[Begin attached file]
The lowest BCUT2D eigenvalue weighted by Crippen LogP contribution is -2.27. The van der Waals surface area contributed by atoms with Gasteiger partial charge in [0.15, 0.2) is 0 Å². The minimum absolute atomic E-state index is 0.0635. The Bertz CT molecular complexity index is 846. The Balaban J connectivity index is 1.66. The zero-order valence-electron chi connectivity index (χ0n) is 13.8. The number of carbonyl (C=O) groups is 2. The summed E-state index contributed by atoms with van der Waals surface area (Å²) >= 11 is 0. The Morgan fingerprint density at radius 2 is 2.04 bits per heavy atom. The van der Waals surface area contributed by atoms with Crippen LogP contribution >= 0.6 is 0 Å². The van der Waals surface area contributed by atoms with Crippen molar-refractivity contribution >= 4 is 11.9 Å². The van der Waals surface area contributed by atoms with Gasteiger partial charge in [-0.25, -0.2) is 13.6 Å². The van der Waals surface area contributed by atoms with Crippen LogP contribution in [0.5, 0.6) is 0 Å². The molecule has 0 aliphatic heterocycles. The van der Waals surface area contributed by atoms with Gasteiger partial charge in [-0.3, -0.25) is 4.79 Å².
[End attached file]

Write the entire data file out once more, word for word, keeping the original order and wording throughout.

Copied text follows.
The lowest BCUT2D eigenvalue weighted by Crippen LogP contribution is -2.27. The van der Waals surface area contributed by atoms with Gasteiger partial charge in [0.15, 0.2) is 0 Å². The minimum absolute atomic E-state index is 0.0635. The Bertz CT molecular complexity index is 846. The Balaban J connectivity index is 1.66. The zero-order valence-electron chi connectivity index (χ0n) is 13.8. The number of carbonyl (C=O) groups is 2. The summed E-state index contributed by atoms with van der Waals surface area (Å²) >= 11 is 0. The Morgan fingerprint density at radius 2 is 2.04 bits per heavy atom. The van der Waals surface area contributed by atoms with Crippen LogP contribution >= 0.6 is 0 Å². The van der Waals surface area contributed by atoms with Crippen molar-refractivity contribution >= 4 is 11.9 Å². The van der Waals surface area contributed by atoms with Gasteiger partial charge in [-0.25, -0.2) is 13.6 Å². The van der Waals surface area contributed by atoms with Crippen LogP contribution in [0.5, 0.6) is 0 Å². The molecule has 0 aliphatic heterocycles. The van der Waals surface area contributed by atoms with Gasteiger partial charge in [-0.3, -0.25) is 4.79 Å².